Listen Up: Collaborations
Listen Up is a series of articles focusing on tips and tricks for young artists across all artforms.
Speaking from experience and observations as an artist myself, I’ve found that young Bajan artists have a problem with collaborations. Some of us seem to think that we cannot get ahead unless we either do everything ourselves, collaborate with an artist who has more acclaim than we currently do, or refuse to interact with other young artists in creating a project.
While this theory of ‘self first, others excluded’ may seem charming at first, if you really want to spread your work around, team up with a young artiste around the same level as you. You both have a different set of fans, a different energy and putting it together will help get the word out to both fan bases and perhaps pique some interest (which is what you really want, aside from doing it because of passion).
Most of the young persons in any art form in Barbados tend to know each other because Barbados is small, we’ve grown up together especially in this generation, let’s say within the 18-25 age range. Why are we so afraid of each other? Do you honestly think that collaborating will take the shine off you since you want to be a ‘star’? Come on, you don’t even have shine yet (5000 YouTube views does not a star make…). You can’t be selfish without a claim. Try and share!
Instead of perpetuating a cycle of pettiness, where good collaborations and working relationships are few, and then complain that we tear each other down, just treat each other fairly. It is imperative that you establish good working relationships. Not many people want to work with someone who is known for always being harsh and overly critical of other artists’ work. Not many people want to work with someone who is constantly tearing down others and has a bad attitude.
Teamwork makes the dream work. For example you don’t generally write, sing, produce, mix and master a song by yourself, someone at some point either did one aspect of the job for you, or taught you how to do it, or suggested changes to make it better (and this is generally the same for literature, dance, theatre, etc.) No man is an island, and I would like for all the pettiness, especially among our young Bajan artistes to stop. We can all eat! Wa how much times I gotta say so?! Just because you help someone or team up doesn’t mean you will be less important. You’re probably unknowingly collaborating anyways.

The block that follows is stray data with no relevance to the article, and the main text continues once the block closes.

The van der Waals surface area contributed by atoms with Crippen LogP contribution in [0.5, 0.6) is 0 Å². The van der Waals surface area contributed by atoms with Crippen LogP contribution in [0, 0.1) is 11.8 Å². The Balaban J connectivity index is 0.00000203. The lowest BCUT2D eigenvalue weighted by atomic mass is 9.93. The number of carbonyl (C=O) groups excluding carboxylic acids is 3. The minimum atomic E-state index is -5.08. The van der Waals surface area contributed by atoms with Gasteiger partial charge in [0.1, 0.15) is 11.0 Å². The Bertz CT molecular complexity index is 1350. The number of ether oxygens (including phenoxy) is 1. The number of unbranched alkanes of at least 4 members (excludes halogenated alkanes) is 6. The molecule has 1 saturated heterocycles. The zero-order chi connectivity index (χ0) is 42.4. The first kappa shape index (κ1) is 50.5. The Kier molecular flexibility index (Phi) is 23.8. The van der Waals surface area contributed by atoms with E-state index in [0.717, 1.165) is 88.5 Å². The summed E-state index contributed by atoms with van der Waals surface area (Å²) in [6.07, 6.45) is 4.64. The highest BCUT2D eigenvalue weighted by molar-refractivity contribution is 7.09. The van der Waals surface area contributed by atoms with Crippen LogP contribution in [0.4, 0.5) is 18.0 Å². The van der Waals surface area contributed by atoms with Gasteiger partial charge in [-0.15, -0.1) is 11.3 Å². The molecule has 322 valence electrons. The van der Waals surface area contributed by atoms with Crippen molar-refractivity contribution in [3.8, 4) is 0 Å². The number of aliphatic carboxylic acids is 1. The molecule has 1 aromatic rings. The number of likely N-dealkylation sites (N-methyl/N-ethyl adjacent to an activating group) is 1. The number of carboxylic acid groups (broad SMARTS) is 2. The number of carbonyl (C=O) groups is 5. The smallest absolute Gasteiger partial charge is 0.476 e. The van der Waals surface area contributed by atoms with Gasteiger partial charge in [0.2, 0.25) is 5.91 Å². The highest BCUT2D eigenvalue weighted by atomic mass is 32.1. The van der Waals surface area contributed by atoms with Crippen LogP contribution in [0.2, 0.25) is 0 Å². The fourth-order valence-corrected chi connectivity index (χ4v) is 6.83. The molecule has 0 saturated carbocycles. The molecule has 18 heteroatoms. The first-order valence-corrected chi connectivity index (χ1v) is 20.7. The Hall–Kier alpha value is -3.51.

Perhaps that’s why I don’t understand some people, because I don’t “break for myself” only. I rather help someone else out or encourage, than constantly be in a race. Collaboration also shows your support for the artist you’re working with, which is crucial. Supporting each other is the only way to get ahead, short of having a fairy godmother, a magic wand or exceptionally good luck. Work hard, support others, work with others, build relationships, and cultivate a good attitude. Don’t be (too) selfish, don’t be overly stubborn, be down to earth, stay true to yourself, support your own and you will get there eventually.
However, I cannot make these statements and share this opinion without recognising that there are exceptions to the views expressed above. There are some individuals, groups, troupes, etc that are into creating with others, that genuinely want to spread ‘good vibes’ among the art community. I’m always glad when I see more people getting together and making art work, making artwork! Yes to collaborations. Yes to sharing ideas and creating projects together. Yes to getting over egos. Yes to being humble and genuinely interested in being an active part of a positive youth culture in the Barbadian arts scene. Yes to teamwork.
TIP: When collaborating, always sort out rights and prices if necessary beforehand. This may be especially pertinent for musicians. This will cut out a lot of stress and discord after the project has been completed, and makes for easy division if submitted to a royalty-collecting agency.
TIP: Try collaborating with an artist who practices a different artform. For example: poetry in a song (see/hear Beyonce’s ‘Flawless’ featuring part of an essay by writer Chimamanda Ngozi Adichie). Why not? Shake it up a bit. Also, writers/bloggers/vloggers could consider trading blog posts for a day! Team up with another blog and write a post for their site, and have the same be done in return. Well hey, I’m doing it for 246Mixtapes all now! YouTubers and vloggers are always teaming up and creating videos with each other, the same can be done here.
TIP: Make an effort to communicate with other young artistes. See point on working relationships above. You don’t have to become the best of friends, although friends and business is a whole other topic.
TIP: Try not to be salty if your offer for a collaboration is turned down. Just move on, no point in harbouring a grudge or being petty.
TIP: Communication is of utmost importance. Both parties need be sure of what their roles will be and how the execution of the project will be.
That’s it! Until next time,
Victoria is a literary artist, musician, and dancer, among other things. She currently likes to spend her time hanging upside down in aerial class, walking on beaches and analysing everything.
Keep up with Victoria via her blog, Twitter, and Instagram.